In 1741 Carl von Linné visited Blåkulla, another name given to the island even then. But the stay does not seem to have appealed to him, since he describes his visit as follows: “If any place in the world looks horrible, this certainly is one of the most atrocious”.
Linné’s account of Blå Jungfrun was the most valuable of all of the older literature about the island. He provided the first scientific description of the island, and he is also the first to mention the Trolleborg labyrinth on Blå Jungfrun. But even long before this, there are documented visits to Blå Jungfrun. In 1555 Olaus Magnus stated that “seafarers in the vicinity were not to call the island Blåkulla, because then a tremendous storm immediately would brew”.
Granite quarrying threatened the island
Demand for granite increased during the second half of the 19th century. Soon eyes turned towards the beautiful pale-red granite on Blå Jungfrun. In 1904 a Swedish granite company leased the right to quarry on Blå Jungfrun. Jungfru granite went under the name “Virgo” and was exported, primarily to Germany. Soon after the quarrying began, voices were raised urging that the island be saved. After negotiations, the island was purchased. In 1926 King Gustaf V received it as a gift and decreed that it should become a national park. Continued quarrying would have completely destroyed the island, but thanks to Torsten Kreuger’s donation in 1925, Blå Jungfrun could be purchased and turned over to the government.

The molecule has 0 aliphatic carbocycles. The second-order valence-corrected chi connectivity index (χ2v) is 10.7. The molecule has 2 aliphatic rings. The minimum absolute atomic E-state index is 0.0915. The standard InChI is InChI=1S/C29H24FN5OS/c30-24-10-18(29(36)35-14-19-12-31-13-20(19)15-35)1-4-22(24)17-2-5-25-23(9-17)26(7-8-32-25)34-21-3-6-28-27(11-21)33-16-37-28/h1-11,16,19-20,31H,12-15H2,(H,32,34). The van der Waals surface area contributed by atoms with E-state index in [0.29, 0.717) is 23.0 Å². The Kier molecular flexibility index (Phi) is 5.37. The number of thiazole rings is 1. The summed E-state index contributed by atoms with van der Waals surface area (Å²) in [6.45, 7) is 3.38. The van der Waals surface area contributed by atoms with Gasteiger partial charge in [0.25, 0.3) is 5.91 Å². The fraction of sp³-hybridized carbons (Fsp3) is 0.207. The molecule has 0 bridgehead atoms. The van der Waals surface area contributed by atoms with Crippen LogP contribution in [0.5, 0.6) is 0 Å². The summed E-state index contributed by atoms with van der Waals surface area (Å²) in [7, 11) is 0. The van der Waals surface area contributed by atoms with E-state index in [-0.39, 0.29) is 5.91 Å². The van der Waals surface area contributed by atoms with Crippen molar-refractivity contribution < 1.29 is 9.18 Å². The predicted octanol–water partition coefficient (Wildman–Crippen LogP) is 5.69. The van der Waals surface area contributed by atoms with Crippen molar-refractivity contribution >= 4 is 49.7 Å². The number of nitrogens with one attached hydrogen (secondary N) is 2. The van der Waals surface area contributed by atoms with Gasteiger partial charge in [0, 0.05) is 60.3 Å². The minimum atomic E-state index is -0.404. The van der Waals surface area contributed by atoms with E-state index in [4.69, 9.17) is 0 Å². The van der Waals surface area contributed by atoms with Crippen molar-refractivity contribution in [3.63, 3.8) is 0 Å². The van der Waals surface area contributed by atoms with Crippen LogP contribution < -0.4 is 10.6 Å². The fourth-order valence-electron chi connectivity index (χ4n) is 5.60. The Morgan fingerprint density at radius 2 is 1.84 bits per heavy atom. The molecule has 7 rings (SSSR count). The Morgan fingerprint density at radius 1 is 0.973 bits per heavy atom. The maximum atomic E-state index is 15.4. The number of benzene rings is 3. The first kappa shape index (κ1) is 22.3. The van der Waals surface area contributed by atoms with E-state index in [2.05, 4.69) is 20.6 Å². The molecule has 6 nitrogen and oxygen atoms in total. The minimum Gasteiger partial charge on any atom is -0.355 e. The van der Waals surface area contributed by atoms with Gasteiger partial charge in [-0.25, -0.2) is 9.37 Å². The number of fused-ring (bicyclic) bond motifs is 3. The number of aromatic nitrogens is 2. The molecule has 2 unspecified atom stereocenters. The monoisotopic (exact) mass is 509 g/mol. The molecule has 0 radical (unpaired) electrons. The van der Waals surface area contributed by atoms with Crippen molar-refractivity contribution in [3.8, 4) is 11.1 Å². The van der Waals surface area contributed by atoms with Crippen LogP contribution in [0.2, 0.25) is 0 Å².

Bearing the stamp of the ice sheet
The island was shaped by the ice sheet. The mass of ice that came gliding from the north upon the island’s northern side ground the island into a streamlined shape. On the island’s southern side, the ice moved downwards instead, breaking rocks loose along cracks in the granite. Deep ravines were formed. One of the largest, known as Prästkåsbranten, is located by the shore north-east of the summit.
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